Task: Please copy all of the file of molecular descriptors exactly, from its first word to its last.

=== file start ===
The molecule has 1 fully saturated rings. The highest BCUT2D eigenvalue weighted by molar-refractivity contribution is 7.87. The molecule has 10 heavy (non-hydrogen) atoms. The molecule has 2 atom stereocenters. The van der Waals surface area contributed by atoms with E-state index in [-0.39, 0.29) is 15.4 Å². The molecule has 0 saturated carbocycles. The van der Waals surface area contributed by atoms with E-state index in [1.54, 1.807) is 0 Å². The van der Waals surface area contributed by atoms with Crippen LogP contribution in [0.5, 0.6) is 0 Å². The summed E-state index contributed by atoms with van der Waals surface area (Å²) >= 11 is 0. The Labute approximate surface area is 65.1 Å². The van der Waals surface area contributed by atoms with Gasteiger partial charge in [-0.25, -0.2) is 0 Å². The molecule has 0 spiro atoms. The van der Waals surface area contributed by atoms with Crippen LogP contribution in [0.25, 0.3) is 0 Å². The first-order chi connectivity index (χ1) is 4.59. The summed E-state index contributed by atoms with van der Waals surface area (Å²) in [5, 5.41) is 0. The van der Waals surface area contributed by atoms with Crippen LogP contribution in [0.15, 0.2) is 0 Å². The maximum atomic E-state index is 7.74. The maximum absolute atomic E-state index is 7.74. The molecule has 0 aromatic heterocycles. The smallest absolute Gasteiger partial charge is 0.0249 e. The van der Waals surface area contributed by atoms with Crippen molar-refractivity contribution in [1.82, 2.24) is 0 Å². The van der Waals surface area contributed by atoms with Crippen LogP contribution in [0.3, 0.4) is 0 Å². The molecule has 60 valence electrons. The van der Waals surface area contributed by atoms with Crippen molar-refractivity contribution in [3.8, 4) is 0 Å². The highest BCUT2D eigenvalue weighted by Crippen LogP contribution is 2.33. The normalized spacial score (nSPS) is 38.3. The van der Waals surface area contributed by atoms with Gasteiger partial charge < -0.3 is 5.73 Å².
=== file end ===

The molecule has 1 fully saturated rings. The highest BCUT2D eigenvalue weighted by molar-refractivity contribution is 7.87. The molecule has 10 heavy (non-hydrogen) atoms. The molecule has 2 atom stereocenters. The van der Waals surface area contributed by atoms with E-state index in [-0.39, 0.29) is 15.4 Å². The molecule has 0 saturated carbocycles. The van der Waals surface area contributed by atoms with E-state index in [1.54, 1.807) is 0 Å². The van der Waals surface area contributed by atoms with Crippen LogP contribution in [0.5, 0.6) is 0 Å². The summed E-state index contributed by atoms with van der Waals surface area (Å²) >= 11 is 0. The Labute approximate surface area is 65.1 Å². The van der Waals surface area contributed by atoms with Gasteiger partial charge in [-0.25, -0.2) is 0 Å². The molecule has 0 spiro atoms. The van der Waals surface area contributed by atoms with Crippen LogP contribution in [0.25, 0.3) is 0 Å². The first-order chi connectivity index (χ1) is 4.59. The summed E-state index contributed by atoms with van der Waals surface area (Å²) in [5, 5.41) is 0. The van der Waals surface area contributed by atoms with Crippen LogP contribution in [0.15, 0.2) is 0 Å². The maximum atomic E-state index is 7.74. The maximum absolute atomic E-state index is 7.74. The molecule has 0 aromatic heterocycles. The smallest absolute Gasteiger partial charge is 0.0249 e. The van der Waals surface area contributed by atoms with Crippen molar-refractivity contribution in [1.82, 2.24) is 0 Å². The van der Waals surface area contributed by atoms with Crippen LogP contribution in [0.3, 0.4) is 0 Å². The molecule has 60 valence electrons. The van der Waals surface area contributed by atoms with Crippen molar-refractivity contribution in [3.8, 4) is 0 Å². The highest BCUT2D eigenvalue weighted by Crippen LogP contribution is 2.33. The normalized spacial score (nSPS) is 38.3. The van der Waals surface area contributed by atoms with Gasteiger partial charge < -0.3 is 5.73 Å².